SU­SAN CAL­MAN

Host­ing your first fam­ily Christ­mas is very stress­ful es­pe­cially when your part­ner is plan­ning to ring the changes

Good Housekeeping (UK) - - Contents - Su­san Cal­man

A fishy tale from our colum­nist

Be­fore I tell you about my fam­ily Christ­mas as it is now, it’s im­por­tant that you know what it was. Ev­ery year, for 40 years, it’s been the same. The whole fam­ily (cousins, nieces, neph­ews and part­ners) would con­gre­gate at my par­ents’ house for lunch. Same menu, same ta­ble lay­out, same ar­gu­ments. And that’s the way my fam­ily like it. Noth­ing new, noth­ing ex­cit­ing, ev­ery­thing ex­pected.

I’m a Cal­man, and there­fore have the DNA of tra­di­tion run­ning through my veins, but I’m also some­one who wants to give my mum a break. So, when my wife and I bought a house, I made the of­fer that we would ‘do’ Christ­mas. My mum agreed that the lo­ca­tion could change last year but she, and oth­ers in the clan, made it clear that this was suf­fi­cient dis­rup­tion and that they ex­pected the day to re­main ex­actly the same in ALL OTHER WAYS. This in­struc­tion was sent in a vaguely threat­en­ing email, which I imag­ine was com­posed as my sib­lings sat around the ta­ble with my par­ents in a Glaswe­gian recre­ation of The God­fa­ther.

I was de­lighted and de­ter­mined to do them proud, so the plan­ning be­gan. Ex­cept there was one prob­lem – my wife. She’s strange. She likes spon­tane­ity and change. She, at the first fam­ily meet­ing about the new Christ­mas regime, which took place in Fe­bru­ary, made a hi­lar­i­ous joke. She said that in­stead of turkey and all the trim­mings, she would cook, ‘a Christ­mas fish!’ We all laughed and laughed and my wife didn’t. She said some­thing about ‘new be­gin­nings’ and ‘mix­ing things up’. We all ner­vously glanced at each other and tried to ig­nore her.

It be­came clear as the year pro­gressed that my mum was con­cerned as to whether we could cope with the re­spon­si­bil­ity. I as­sured her that we had a list, we’d checked it more than twice and would be fine. This was in Septem­ber. My wife sent a text to the fam­ily ask­ing if we would all pre­fer salmon or seabass. Again we laughed, but even I started to doubt her. What would I do if she pre­sented a pois­son plat­ter to my fam­ily? Should I leave her there and then? Would it con­sti­tute grounds for di­vorce?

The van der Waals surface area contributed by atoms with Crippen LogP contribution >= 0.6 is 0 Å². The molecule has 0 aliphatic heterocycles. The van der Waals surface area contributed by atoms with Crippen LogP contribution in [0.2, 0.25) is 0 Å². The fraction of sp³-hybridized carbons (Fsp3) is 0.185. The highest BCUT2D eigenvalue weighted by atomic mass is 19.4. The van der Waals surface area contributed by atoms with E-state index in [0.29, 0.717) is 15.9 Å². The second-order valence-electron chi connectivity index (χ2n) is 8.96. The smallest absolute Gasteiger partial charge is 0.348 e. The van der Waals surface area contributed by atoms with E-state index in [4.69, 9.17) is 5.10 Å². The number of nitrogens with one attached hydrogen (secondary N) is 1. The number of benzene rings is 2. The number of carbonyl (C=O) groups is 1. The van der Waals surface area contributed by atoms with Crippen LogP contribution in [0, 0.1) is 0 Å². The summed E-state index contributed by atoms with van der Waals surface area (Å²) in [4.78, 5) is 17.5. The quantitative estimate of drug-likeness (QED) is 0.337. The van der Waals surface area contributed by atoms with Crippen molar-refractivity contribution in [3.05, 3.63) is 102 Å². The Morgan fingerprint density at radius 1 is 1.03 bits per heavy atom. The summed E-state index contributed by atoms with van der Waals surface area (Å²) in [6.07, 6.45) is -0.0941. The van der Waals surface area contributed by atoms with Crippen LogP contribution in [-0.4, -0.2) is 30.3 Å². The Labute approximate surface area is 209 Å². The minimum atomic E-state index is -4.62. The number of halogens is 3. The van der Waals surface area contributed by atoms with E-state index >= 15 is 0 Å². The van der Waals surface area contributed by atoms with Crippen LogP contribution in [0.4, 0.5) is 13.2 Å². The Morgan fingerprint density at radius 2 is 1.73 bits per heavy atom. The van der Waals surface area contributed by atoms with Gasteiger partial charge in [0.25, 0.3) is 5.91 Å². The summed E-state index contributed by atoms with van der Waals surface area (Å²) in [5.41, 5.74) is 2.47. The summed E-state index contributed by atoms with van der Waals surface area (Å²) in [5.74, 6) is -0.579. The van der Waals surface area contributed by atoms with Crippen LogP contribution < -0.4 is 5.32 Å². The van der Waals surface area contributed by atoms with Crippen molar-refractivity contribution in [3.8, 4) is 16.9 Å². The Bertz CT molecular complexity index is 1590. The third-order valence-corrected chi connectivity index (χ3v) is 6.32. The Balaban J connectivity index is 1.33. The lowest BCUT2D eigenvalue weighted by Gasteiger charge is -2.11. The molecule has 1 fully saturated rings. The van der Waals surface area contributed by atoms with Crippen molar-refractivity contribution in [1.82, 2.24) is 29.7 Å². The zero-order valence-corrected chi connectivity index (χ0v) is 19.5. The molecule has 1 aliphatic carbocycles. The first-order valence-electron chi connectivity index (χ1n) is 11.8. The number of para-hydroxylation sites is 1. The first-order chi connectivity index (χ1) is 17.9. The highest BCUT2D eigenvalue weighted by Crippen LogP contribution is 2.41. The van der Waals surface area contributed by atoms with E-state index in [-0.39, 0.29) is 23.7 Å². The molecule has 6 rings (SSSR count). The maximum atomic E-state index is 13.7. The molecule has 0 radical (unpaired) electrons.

I tried to put the wor­ries from my mind as the big day ap­proached and we del­e­gated re­spon­si­bil­ity for var­i­ous tasks. She would or­der and cook the food and I would do the clean­ing, dec­o­ra­tions and ta­ble set­ting. You may think I got it easy, but hand­ing my wife con­trol of the menu was like hand­ing her an emo­tional hand grenade. She could de­stroy my fam­ily legacy in an in­stant if she wanted. But I put the con­cerns out of my mind. Trust is im­por­tant in a re­la­tion­ship.

She spent all of Christ­mas Eve pre­par­ing. A con­veyor belt of pota­toes and sprouts ap­peared and were stored away. The plan was to cook as much as pos­si­ble the day be­fore, leav­ing only the pièce de ré­sis­tance to be pre­pared on the ac­tual day. ‘The turkey?’ I asked with con­cern. My wife smiled enig­mat­i­cally and left the room. I took a deep breath. Trust is im­por­tant.

The day ar­rived, the fam­ily de­scended. The at­mos­phere was tense, ev­ery­one was think­ing about fish. We sat down to lunch, forced fri­vol­ity the or­der of the day. The starters were fab­u­lous (my mum brought them, she couldn’t quite let go of ev­ery­thing) and we waited with baited breath. ‘I’m sure it’ll be fine!’ I squeaked, men­tally pre­par­ing my­self for sin­gle life. Then my wife ap­peared from the kitchen through a cloud of steam like culi­nary Stars In Their Eyes. She had a turkey! And what a turkey it was. Beau­ti­ful, tasty and tra­di­tional. My fam­ily cheered as if they’d won the lot­tery and tucked in.

Ev­ery­one was happy. The day was a suc­cess. And, as my fam­ily slipped into a food coma, I slipped out the back and into the garage – where I qui­etly binned the emer­gency pre­cooked turkey I’d bought. Trust is im­por­tant in a re­la­tion­ship.

What would I do if she pre­sented a pois­son plat­ter to my fam­ily?

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